HOW EDUCATORS HAVE "IMPROVED" IT
By: Albert V. Burns
From: Stacey Miller
There is much talk about the problems in American education today. However, these problems are not new by any means. Their beginnings lie seven or eight decades ago. To understand what we see today, it is necessary to look backward.
During World War II, the military forces of the U.S. tested over 18 million young Americans, from all social levels, and found, at that time, there was only a four percent (4%) illiteracy rate. These recruits had been educated in the late 20s and the 30s and the process had obviously been successful: ninety six percent could read, write and calculate effectively.
Just ten years later during the Korean conflict, the military tested another three million young men and found that, in spite of MORE formal education, the illiteracy rate had jumped from 4% to 19%. The education system had been changed in the late 30s, supposedly to improve it. The results showed that the change had been a failure -- however the education establishment pushed ahead with more changes.
After another few years, the military again had occasion to test millions of young Americans because of the Vietnam War. Again, although this latest group had even MORE formal education than EITHER of the previous groups, testing showed that only 73% could read, write and calculate well enough to read simple directives. In other words, the illiteracy rate was now up to 27%. To any logical, rational person it should have been obvious that the improvements which had been installed were having a negative effect. Somehow, the education establishment has, even today in 2002, NOT accepted the fact that they were (and are) going in the wrong direction in education.
Unfortunately, it was not simply reading, writing and arithmetic which had been damaged by the new education. Patriotism, knowledge of American political philosophy and practice, etc. was also deteriorating.
During the Korean War, over seven thousand American servicemen were captured and spent up to three years in Korean prison camps. These men were closely observed and studied by their captors as a prelude to re-education and indoctrination.
The Chief of Intelligence of the People’s Volunteer Chinese Army in North Korea wrote an evaluation of the average American serviceman who had been captured and was being held in No. Korean prison camps. It was intercepted by U.S. Intelligence operatives. This evaluation was NOT for propaganda purposes, but was, rather, simply a report to the Chief of Intelligence of the People’s Republic of China of what they had observed after studying these captured American young men. It is a devastating indictment of the American education system in the 1940s and 50s.
"Based upon our observations of American soldiers and their officers captured in this war for the liberation of Korea from capitalist imperialist aggression, the following facts are evident. The American soldier has weak loyalty to his family, his community, his country, his religion and to his fellow soldier. His concepts of right and wrong are hazy and ill-formed. Opportunism is easy for him. By himself he feels frightened and insecure. He underestimates his own worth, his own strength and his ability to survive. He is ignorant of social values, social tensions and conflicts. There is little knowledge or understanding, even among university graduates, of American political history and philosophy, the federal, state and community organizations, state and civil rights, freedoms, safeguards, checks and balances and how these things, allegedly operate within his own system....Based upon these facts about the imperialist United States aggressors, the re-education ! and indoctrination program for American prisoners proceeds as planned." (From a report by Maj. Wm. E. Mayer who studied American servicemen who had been held in North Korean prison camps.)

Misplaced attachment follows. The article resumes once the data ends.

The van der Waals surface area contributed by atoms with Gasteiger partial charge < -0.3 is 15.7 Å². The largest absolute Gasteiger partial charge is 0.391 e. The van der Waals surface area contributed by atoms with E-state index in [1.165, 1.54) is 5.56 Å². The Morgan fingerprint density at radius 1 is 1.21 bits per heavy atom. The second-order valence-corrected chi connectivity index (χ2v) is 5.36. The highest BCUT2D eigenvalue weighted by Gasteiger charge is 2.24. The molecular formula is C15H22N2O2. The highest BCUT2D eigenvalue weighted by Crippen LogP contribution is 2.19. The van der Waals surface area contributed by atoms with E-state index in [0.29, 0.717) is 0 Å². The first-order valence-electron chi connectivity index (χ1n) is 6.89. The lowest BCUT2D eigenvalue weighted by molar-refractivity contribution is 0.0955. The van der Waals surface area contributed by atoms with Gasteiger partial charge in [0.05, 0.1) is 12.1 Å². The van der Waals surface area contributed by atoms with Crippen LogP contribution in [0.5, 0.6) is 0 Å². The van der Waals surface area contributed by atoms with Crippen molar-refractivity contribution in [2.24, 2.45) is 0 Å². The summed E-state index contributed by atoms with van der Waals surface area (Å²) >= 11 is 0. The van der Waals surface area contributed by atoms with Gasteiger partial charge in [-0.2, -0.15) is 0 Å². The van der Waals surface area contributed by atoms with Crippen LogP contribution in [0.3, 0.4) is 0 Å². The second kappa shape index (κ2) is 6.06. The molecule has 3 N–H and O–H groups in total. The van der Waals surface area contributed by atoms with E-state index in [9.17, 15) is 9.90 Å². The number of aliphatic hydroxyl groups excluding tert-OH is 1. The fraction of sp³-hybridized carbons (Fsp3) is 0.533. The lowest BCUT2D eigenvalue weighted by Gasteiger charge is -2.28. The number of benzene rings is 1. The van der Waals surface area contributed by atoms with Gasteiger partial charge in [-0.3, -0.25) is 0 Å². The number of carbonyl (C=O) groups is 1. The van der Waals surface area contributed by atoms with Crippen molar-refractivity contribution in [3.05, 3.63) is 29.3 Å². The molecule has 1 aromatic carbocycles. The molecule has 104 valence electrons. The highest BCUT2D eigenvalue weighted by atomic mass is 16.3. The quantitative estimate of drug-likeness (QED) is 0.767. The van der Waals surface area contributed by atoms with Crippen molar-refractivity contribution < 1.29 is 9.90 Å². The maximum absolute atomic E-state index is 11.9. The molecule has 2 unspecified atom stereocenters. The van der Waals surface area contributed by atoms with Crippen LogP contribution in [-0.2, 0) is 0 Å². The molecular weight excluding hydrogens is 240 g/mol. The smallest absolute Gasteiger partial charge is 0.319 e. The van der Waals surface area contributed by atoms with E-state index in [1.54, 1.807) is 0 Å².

Our education system had FAILED these young Americans! Four out of every ten DIED in captivity. Not from mistreatment or starvation but rather from lack of the will and ability to survive the indoctrination they were exposed to. Half of those who died simply went into a corner, pulled a blanket over their heads and within 48 hours were dead! It was a death rate higher than in any other conflict in which American youth had ever been involved, higher than the Bataan Death March. Not ONE American ever escaped although there were few fences and guard towers and, in at least one camp, only ONE guard to every 600 prisoners. Clearly, these were a different breed of Americans than any who had gone before. Even back in the late 40s and 50s, the process of destroying individualism and self-reliance were underway in the schools. Respect for authority was being undermined. Concepts of right and wrong were weakened or destroyed. Vital knowledge of our history and ! our governmental system which, in only 80 years, from the end of the Civil War till 1945, had made the United States the mightiest nation the world had ever seen was NOT imparted to these young men. They were vulnerable to sophisticated mind control techniques as no other Americans had ever been. They had been programmed into such apathy and distrust that they had lost the ability to resist. These same techniques are being used against us all, today.